Sunday, January 15, 2006

About page, Site design, and Other Stuff (Starting a new blog - Part 3)

[From: Starting a new blog (Part 2)]

After the relatively harder parts of creating my new blog was over and done with, I was able to take my time with Part 3.

In part 2, I mentioned about adding an 'About' page, choosing a template, and some other "behind the scenes" stuff (claiming my blog with Technorati, adding a blogline subscription button etc).

#1 - About page
I asked myself: "When I visit other blogs, what do I want to know about the blogger?"
What I look out for are as follows (and this is just a personal preference):
  • Who's the blogger (I prefer to tell people who I am, rather than remain anonymous)
  • Why did the blogger start the blog?
  • What's the objective of the blog
  • Any other information that they blogger wants the reader to know (e.g. comment/ email policy)
The About page will get indexed and retrieved by searching engines, so I made sure I used relevant key words that best represented my blog. This will help people who share similar interests to find their way to the blog.

I've also added my email and MSN Messenger IDs. So far, I don't have problems with spam. Gmail does a good job of filtering most of them out. I've not had cyberstalkers either.

While some bloggers choose to say little about themselves, my motivation for blogging is to connect with others with similar interests, or with those whom I might strike a rapport with.

In considering what personal information to provide, my rule of thumb is whether the information is already publicly available. Some good tips provided at this PAGI webpage.


#2 - Choosing a blog template
I tried out all the Wordpress templates provided. Discovered that some templates do not show the categories, while for some templates, certain site information (like the name) do not show up fully.

I prefer simple designs. Not too boring but nothing too wild or fancy that might distract readers from the blog content.

As of this post, Wordpress does not allow the blogs to be customised beyond the templates they provide. Which means I won't be able to do things like add my site counter, change the colours , change the stock image.

But looking at it positively, it means I don't have to worry about modifying the templates too much (since the option isn't open) and I can change the look of the blog at will without having to insert all the codes with each change.


#3 - Creating categories, Blogroll, and additional pages
Wordpress blogs allow you to create categories (you can also rename or delete them). It's a nice feature to organise posts for my reference, as well as let others know what topics I tend to blog about. But for Wordpress, do check what template you select, as some template designs do not display the categories and other information. As to the number of categories, I personally limit myself to 8 at most (anything more than that, I find the blog too cluttered).

I know a few bloggers who have stopped listing a Blogroll (i.e. a list of their favourite blogs/ bloggers). I still put out one for two reasons: (1) It's my own "quick reference" to my favourite sites/ blogs; (2) it's a useful "service" to help connect my readers to other blogs of similar interest or content. Again, I'd limit to less than 10 links in the Blogroll, and provide a link to my Bloglines folder where more links can be found, like this one.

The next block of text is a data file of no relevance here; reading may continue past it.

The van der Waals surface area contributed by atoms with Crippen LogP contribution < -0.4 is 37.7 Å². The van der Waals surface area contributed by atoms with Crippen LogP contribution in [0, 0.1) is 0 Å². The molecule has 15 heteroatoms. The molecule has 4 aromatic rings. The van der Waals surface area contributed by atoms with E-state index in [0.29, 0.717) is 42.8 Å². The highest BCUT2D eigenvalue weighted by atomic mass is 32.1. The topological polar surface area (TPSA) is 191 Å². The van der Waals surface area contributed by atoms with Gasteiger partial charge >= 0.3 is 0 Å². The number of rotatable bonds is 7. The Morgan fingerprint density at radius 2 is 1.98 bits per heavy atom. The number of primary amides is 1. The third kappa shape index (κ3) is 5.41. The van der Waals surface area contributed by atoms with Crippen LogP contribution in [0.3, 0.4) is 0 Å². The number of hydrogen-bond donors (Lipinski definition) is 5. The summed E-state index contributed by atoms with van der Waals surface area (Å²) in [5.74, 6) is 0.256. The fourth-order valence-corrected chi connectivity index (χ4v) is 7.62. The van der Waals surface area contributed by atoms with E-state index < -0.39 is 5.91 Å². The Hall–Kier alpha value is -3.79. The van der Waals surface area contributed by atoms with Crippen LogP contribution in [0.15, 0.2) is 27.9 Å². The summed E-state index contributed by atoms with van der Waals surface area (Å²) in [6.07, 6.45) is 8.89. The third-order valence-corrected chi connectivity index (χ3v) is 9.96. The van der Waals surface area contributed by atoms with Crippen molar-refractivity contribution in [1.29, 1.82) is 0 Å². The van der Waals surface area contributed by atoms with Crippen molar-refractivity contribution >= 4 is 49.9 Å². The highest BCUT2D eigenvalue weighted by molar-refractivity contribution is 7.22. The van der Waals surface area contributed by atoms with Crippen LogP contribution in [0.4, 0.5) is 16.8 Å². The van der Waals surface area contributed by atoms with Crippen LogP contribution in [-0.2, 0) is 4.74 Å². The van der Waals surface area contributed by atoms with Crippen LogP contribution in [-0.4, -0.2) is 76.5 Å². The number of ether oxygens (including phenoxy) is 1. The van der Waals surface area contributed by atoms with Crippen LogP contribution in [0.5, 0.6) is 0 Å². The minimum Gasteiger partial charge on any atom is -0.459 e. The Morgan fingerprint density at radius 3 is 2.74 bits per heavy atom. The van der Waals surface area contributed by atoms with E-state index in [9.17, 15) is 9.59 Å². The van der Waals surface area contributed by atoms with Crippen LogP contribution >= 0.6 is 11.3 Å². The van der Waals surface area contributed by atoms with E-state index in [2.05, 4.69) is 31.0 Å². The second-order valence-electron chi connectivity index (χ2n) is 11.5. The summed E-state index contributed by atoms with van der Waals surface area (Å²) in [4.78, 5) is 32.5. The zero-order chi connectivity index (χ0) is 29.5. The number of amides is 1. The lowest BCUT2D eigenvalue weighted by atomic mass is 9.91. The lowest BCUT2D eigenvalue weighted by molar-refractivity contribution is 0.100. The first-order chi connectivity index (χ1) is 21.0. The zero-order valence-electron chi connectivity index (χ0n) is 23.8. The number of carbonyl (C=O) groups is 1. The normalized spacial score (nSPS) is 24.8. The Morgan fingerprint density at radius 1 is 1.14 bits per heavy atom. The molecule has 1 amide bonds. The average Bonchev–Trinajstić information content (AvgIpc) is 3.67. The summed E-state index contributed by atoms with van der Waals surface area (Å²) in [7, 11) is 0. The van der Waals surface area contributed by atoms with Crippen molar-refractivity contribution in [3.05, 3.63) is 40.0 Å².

Unlike Blogger, Wordpress allows you to create separate stand-alone pages (which also means it's usually "there", whereas blogposts are archived after a certain time). It's useful if you want to say, list all your favourite links on one single webpage (which means more space than a blog post might provide). In Blogger, the work-around I use is to create a blog post, and then hardcode the permalink to the blog template.


#4 - Other stuff
When I first started my first few blogs more than a year back, I'd try out things like submitting my site to search/ bloggers directories and search engines, claiming my blog with Technorati etc. But nowadays you don't really have to do this, especially when in the case of Wordpress, where you can't customise your blog. In anycase, you might still want to explore services like Feedburner, and try things like creating your Bloglines subscription buttons, like this one: Subscribe with Bloglines

You might also want to sign up to Technorati account and try out some of the features offered, like creating your watchlist and then maybe you'd want to participate in Kevin's TechnoratiTopDog meme.


What's more important is to search and visit other blogs of similar content (in my case, Art Blogs). Leave a comment or two. Join the conversation. It's a way to let people know you're reading their stuff and they might take a look at yours in turn. However, please don't leave blatant "Please visit my site" or "Please Link to Me" comments that, i.e. purely self-serving/ self-advertising comments. It's a sure-fire way to turn people off.